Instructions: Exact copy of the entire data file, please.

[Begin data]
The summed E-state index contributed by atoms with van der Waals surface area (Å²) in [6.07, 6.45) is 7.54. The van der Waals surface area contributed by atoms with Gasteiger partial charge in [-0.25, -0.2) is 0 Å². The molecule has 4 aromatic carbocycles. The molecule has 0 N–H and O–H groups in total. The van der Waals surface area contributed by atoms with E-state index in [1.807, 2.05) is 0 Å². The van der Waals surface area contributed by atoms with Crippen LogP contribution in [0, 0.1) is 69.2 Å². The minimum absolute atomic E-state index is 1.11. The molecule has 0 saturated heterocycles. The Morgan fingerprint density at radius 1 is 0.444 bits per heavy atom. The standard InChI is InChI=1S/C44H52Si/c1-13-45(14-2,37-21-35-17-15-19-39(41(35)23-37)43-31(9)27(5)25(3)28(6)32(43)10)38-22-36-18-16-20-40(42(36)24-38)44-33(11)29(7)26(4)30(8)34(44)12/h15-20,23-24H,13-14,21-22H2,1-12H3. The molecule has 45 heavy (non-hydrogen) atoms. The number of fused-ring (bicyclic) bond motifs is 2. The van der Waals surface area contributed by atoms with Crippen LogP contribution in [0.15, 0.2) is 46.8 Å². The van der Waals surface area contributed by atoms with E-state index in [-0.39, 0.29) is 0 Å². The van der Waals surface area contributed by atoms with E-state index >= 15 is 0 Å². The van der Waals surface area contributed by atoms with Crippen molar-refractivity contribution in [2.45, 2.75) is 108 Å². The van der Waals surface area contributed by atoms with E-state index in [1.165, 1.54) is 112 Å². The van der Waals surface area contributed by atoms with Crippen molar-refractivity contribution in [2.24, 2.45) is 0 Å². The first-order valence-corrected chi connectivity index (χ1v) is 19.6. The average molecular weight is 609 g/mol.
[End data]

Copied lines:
The summed E-state index contributed by atoms with van der Waals surface area (Å²) in [6.07, 6.45) is 7.54. The van der Waals surface area contributed by atoms with Gasteiger partial charge in [-0.25, -0.2) is 0 Å². The molecule has 4 aromatic carbocycles. The molecule has 0 N–H and O–H groups in total. The van der Waals surface area contributed by atoms with E-state index in [1.807, 2.05) is 0 Å². The van der Waals surface area contributed by atoms with Crippen LogP contribution in [0, 0.1) is 69.2 Å². The minimum absolute atomic E-state index is 1.11. The molecule has 0 saturated heterocycles. The Morgan fingerprint density at radius 1 is 0.444 bits per heavy atom. The standard InChI is InChI=1S/C44H52Si/c1-13-45(14-2,37-21-35-17-15-19-39(41(35)23-37)43-31(9)27(5)25(3)28(6)32(43)10)38-22-36-18-16-20-40(42(36)24-38)44-33(11)29(7)26(4)30(8)34(44)12/h15-20,23-24H,13-14,21-22H2,1-12H3. The molecule has 45 heavy (non-hydrogen) atoms. The number of fused-ring (bicyclic) bond motifs is 2. The van der Waals surface area contributed by atoms with Crippen LogP contribution in [0.15, 0.2) is 46.8 Å². The van der Waals surface area contributed by atoms with E-state index in [-0.39, 0.29) is 0 Å². The van der Waals surface area contributed by atoms with E-state index >= 15 is 0 Å². The van der Waals surface area contributed by atoms with Crippen molar-refractivity contribution in [2.45, 2.75) is 108 Å². The van der Waals surface area contributed by atoms with E-state index in [1.165, 1.54) is 112 Å². The van der Waals surface area contributed by atoms with Crippen molar-refractivity contribution in [2.24, 2.45) is 0 Å². The first-order valence-corrected chi connectivity index (χ1v) is 19.6. The average molecular weight is 609 g/mol.